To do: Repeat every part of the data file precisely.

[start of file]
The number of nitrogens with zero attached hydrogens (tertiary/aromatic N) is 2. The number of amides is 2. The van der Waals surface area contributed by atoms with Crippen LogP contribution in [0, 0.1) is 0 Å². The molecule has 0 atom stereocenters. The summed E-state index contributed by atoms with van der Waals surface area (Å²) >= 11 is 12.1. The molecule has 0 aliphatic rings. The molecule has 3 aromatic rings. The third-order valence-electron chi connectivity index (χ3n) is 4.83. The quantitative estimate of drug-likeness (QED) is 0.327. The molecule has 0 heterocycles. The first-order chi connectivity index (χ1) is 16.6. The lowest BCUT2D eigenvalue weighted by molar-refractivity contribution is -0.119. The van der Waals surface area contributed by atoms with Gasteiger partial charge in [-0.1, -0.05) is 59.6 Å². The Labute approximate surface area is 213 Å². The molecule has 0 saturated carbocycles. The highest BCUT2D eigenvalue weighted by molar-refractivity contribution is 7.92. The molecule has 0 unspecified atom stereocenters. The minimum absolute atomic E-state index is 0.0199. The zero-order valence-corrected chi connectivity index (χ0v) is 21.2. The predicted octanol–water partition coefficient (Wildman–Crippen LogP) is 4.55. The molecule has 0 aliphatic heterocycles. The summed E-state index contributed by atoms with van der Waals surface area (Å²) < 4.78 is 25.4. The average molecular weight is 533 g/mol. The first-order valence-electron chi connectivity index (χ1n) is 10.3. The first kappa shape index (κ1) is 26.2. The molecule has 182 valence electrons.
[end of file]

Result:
The number of nitrogens with zero attached hydrogens (tertiary/aromatic N) is 2. The number of amides is 2. The van der Waals surface area contributed by atoms with Crippen LogP contribution in [0, 0.1) is 0 Å². The molecule has 0 atom stereocenters. The summed E-state index contributed by atoms with van der Waals surface area (Å²) >= 11 is 12.1. The molecule has 0 aliphatic rings. The molecule has 3 aromatic rings. The third-order valence-electron chi connectivity index (χ3n) is 4.83. The quantitative estimate of drug-likeness (QED) is 0.327. The molecule has 0 heterocycles. The first-order chi connectivity index (χ1) is 16.6. The lowest BCUT2D eigenvalue weighted by molar-refractivity contribution is -0.119. The van der Waals surface area contributed by atoms with Gasteiger partial charge in [-0.1, -0.05) is 59.6 Å². The Labute approximate surface area is 213 Å². The molecule has 0 saturated carbocycles. The highest BCUT2D eigenvalue weighted by molar-refractivity contribution is 7.92. The molecule has 0 unspecified atom stereocenters. The minimum absolute atomic E-state index is 0.0199. The zero-order valence-corrected chi connectivity index (χ0v) is 21.2. The predicted octanol–water partition coefficient (Wildman–Crippen LogP) is 4.55. The molecule has 0 aliphatic heterocycles. The summed E-state index contributed by atoms with van der Waals surface area (Å²) < 4.78 is 25.4. The average molecular weight is 533 g/mol. The first-order valence-electron chi connectivity index (χ1n) is 10.3. The first kappa shape index (κ1) is 26.2. The molecule has 182 valence electrons.